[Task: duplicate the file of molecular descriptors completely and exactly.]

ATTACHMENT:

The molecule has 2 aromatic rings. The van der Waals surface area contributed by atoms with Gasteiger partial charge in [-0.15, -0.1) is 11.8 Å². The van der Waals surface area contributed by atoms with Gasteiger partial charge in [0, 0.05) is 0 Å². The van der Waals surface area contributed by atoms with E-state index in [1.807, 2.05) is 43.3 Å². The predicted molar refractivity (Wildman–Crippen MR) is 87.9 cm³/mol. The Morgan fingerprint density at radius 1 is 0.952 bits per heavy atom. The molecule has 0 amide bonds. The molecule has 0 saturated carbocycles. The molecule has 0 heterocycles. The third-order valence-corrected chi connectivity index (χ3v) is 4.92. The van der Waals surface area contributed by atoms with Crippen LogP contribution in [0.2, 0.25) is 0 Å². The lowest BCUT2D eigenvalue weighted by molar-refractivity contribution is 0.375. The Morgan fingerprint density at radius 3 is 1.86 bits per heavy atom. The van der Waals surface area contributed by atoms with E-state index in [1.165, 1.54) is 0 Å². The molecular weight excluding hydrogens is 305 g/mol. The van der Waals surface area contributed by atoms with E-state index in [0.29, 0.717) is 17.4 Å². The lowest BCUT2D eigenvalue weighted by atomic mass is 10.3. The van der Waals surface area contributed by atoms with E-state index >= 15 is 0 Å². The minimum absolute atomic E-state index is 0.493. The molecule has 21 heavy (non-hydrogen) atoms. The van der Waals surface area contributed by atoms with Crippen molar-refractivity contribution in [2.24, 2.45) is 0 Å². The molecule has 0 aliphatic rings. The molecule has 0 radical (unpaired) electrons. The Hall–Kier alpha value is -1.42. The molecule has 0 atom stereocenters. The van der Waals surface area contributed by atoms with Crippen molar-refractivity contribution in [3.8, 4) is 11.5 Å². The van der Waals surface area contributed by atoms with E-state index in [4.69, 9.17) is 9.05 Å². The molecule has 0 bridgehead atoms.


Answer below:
The molecule has 2 aromatic rings. The van der Waals surface area contributed by atoms with Gasteiger partial charge in [-0.15, -0.1) is 11.8 Å². The van der Waals surface area contributed by atoms with Gasteiger partial charge in [0, 0.05) is 0 Å². The van der Waals surface area contributed by atoms with E-state index in [1.807, 2.05) is 43.3 Å². The predicted molar refractivity (Wildman–Crippen MR) is 87.9 cm³/mol. The Morgan fingerprint density at radius 1 is 0.952 bits per heavy atom. The molecule has 0 amide bonds. The molecule has 0 saturated carbocycles. The molecule has 0 heterocycles. The third-order valence-corrected chi connectivity index (χ3v) is 4.92. The van der Waals surface area contributed by atoms with Crippen LogP contribution in [0.2, 0.25) is 0 Å². The lowest BCUT2D eigenvalue weighted by molar-refractivity contribution is 0.375. The Morgan fingerprint density at radius 3 is 1.86 bits per heavy atom. The van der Waals surface area contributed by atoms with E-state index in [1.165, 1.54) is 0 Å². The molecular weight excluding hydrogens is 305 g/mol. The van der Waals surface area contributed by atoms with E-state index in [0.29, 0.717) is 17.4 Å². The lowest BCUT2D eigenvalue weighted by atomic mass is 10.3. The van der Waals surface area contributed by atoms with E-state index >= 15 is 0 Å². The minimum absolute atomic E-state index is 0.493. The molecule has 21 heavy (non-hydrogen) atoms. The van der Waals surface area contributed by atoms with Crippen molar-refractivity contribution in [2.24, 2.45) is 0 Å². The molecule has 0 aliphatic rings. The molecule has 0 radical (unpaired) electrons. The Hall–Kier alpha value is -1.42. The molecule has 0 atom stereocenters. The van der Waals surface area contributed by atoms with Crippen molar-refractivity contribution in [3.8, 4) is 11.5 Å². The van der Waals surface area contributed by atoms with E-state index in [4.69, 9.17) is 9.05 Å². The molecule has 0 bridgehead atoms.